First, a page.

Oregon Youth Need More Pathways to Postsecondary Success

We are heartened by the news that Oregon’s on-time high school graduation rate not only continues to increase, but that many historically underserved groups saw increases larger than the state average. However, we still have a long way to go in order to ensure that all of Oregon’s young people complete high school ready for success in college and career.

More than one in five students still do not graduate from high school on time and, of those, many never receive a diploma. Those who do graduate high school are often left unprepared to succeed in college or in the workplace. A 2015 study from the Institute of Education Sciences showed that 75% of Oregon community college students had to take non-credit remedial classes when they arrived on campus.

With the passage of Measure 98 in 2016, Oregon voters recognized the dual challenge of graduating more students and ensuring that they are ready for college and careers. Funding from the measure is now in the hands of districts, and it is making a difference.

To ensure that all of our students complete high school prepared for what’s next, we must not ignore the most vulnerable youth, those who have been in foster care, have experienced homelessness, or have been impacted by the juvenile justice system, populations where students of color and LGBTQ youth are significantly overrepresented. Currently, just over 50% of these students graduate from high school and few enroll in college. Those who do continue in college are unlikely to persist due to a whole host of barriers. The costs of failure can be profound for both the students themselves and for the communities in which they live.

A program that Gateway to College National Network introduced in 2017, PDX Bridge, is making dual enrollment opportunities available these students, providing a supported pathway into and through the first year of college. PDX Bridge is a collaborative involving schools, state agencies, nonprofits, and community colleges, with funding from Meyer Memorial Trust, the James F. and Marion L. Miller Foundation, the Oregon Community Foundation and others.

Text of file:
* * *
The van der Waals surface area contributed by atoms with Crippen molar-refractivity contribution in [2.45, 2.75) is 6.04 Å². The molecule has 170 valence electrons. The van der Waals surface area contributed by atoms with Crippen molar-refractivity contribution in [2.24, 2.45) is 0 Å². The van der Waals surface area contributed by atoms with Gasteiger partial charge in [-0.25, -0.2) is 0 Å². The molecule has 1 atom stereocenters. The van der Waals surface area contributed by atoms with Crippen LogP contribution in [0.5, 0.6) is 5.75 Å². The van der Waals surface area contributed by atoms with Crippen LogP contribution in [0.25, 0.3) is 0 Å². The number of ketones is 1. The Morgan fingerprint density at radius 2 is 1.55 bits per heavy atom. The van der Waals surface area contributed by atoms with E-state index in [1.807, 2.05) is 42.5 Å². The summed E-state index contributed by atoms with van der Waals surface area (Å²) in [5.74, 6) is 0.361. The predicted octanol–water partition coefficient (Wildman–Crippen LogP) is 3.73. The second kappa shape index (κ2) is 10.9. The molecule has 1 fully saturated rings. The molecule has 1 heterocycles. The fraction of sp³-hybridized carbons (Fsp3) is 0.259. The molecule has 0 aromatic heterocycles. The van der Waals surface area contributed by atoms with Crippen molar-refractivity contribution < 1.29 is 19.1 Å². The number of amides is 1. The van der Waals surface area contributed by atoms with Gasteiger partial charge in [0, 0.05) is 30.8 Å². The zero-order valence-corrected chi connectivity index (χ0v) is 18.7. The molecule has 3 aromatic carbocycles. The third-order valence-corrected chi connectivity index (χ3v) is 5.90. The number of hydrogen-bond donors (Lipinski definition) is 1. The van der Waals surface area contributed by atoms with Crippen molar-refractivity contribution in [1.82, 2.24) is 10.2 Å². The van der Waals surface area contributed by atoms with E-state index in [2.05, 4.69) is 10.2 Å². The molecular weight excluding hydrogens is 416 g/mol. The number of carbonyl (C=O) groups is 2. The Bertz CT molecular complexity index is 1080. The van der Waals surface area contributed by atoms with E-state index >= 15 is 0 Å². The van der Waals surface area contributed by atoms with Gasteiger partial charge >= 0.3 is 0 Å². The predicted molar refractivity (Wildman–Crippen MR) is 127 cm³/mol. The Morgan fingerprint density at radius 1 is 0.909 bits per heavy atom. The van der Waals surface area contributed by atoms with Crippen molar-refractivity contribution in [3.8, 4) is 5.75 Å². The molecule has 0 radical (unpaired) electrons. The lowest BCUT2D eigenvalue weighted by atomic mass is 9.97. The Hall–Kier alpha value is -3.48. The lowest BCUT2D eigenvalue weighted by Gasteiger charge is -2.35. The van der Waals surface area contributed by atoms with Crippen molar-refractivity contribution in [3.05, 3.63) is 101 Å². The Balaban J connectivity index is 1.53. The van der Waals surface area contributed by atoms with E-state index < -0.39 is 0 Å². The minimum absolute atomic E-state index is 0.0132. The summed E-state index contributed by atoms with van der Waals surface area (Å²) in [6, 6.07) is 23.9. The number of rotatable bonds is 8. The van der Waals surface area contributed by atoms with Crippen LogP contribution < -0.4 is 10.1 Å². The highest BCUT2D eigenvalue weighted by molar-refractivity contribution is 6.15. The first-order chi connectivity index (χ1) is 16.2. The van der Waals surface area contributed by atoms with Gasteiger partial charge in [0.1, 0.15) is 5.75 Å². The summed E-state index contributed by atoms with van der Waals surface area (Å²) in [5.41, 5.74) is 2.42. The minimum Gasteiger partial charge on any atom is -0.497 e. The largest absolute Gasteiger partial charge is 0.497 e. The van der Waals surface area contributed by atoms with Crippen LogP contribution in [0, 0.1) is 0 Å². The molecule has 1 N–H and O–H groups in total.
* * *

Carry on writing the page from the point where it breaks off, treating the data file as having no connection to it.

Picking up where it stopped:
Research demonstrates that taking college courses while in high school significantly increases students’ likelihood and readiness to matriculate to postsecondary education after graduation. The effect is especially strong for low-income and first-generation college students. Seemingly small barriers can derail a student’s progress, and PDX Bridge is designed to proactively address these. Students participating in PDX Bridge receive wraparound supports to help them prepare for and enroll in college while they are still in high school. Early indications are showing that the program is effective – of the 25 students who completed PDX Bridge in 2018, 22 are currently enrolled in college and career training, or they have completed an industry credential.

Oregon needs an education system that puts our students on equal footing with the highest-performing states, but we must make sure that our most vulnerable youth are not left behind. Collaboratives like PDX Bridge ensure that our schools, colleges, and agencies are working together to provide the necessary supports to ensure that they do succeed. And when given the opportunities and right supports, they can thrive in college and beyond.

Emily Froimson

Glenn Fee
Associate Vice President

Gateway to College National Network

ATD Marketing Communications


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